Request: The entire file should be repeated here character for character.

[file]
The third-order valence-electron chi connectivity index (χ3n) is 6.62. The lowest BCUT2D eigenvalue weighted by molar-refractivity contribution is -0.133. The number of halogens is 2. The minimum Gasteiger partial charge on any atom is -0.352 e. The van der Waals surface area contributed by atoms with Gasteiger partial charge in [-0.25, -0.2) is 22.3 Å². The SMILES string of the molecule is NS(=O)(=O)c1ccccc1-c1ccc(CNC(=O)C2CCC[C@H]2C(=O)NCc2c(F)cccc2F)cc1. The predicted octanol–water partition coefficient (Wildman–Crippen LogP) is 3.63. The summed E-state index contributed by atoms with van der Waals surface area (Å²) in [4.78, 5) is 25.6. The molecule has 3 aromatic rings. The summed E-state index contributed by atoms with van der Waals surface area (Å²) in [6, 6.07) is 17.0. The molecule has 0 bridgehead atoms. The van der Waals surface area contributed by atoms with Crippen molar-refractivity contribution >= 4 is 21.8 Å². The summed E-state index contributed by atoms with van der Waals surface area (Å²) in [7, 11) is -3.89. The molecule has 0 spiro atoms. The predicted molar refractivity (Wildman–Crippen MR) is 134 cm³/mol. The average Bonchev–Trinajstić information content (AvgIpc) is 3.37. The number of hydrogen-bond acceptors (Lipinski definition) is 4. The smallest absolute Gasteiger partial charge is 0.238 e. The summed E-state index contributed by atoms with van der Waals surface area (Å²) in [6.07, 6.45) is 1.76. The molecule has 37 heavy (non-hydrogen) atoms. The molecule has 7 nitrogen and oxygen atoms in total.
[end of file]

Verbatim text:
The third-order valence-electron chi connectivity index (χ3n) is 6.62. The lowest BCUT2D eigenvalue weighted by molar-refractivity contribution is -0.133. The number of halogens is 2. The minimum Gasteiger partial charge on any atom is -0.352 e. The van der Waals surface area contributed by atoms with Gasteiger partial charge in [-0.25, -0.2) is 22.3 Å². The SMILES string of the molecule is NS(=O)(=O)c1ccccc1-c1ccc(CNC(=O)C2CCC[C@H]2C(=O)NCc2c(F)cccc2F)cc1. The predicted octanol–water partition coefficient (Wildman–Crippen LogP) is 3.63. The summed E-state index contributed by atoms with van der Waals surface area (Å²) in [4.78, 5) is 25.6. The molecule has 3 aromatic rings. The summed E-state index contributed by atoms with van der Waals surface area (Å²) in [6, 6.07) is 17.0. The molecule has 0 bridgehead atoms. The van der Waals surface area contributed by atoms with Crippen molar-refractivity contribution >= 4 is 21.8 Å². The summed E-state index contributed by atoms with van der Waals surface area (Å²) in [7, 11) is -3.89. The molecule has 0 spiro atoms. The predicted molar refractivity (Wildman–Crippen MR) is 134 cm³/mol. The average Bonchev–Trinajstić information content (AvgIpc) is 3.37. The number of hydrogen-bond acceptors (Lipinski definition) is 4. The smallest absolute Gasteiger partial charge is 0.238 e. The summed E-state index contributed by atoms with van der Waals surface area (Å²) in [6.07, 6.45) is 1.76. The molecule has 37 heavy (non-hydrogen) atoms. The molecule has 7 nitrogen and oxygen atoms in total.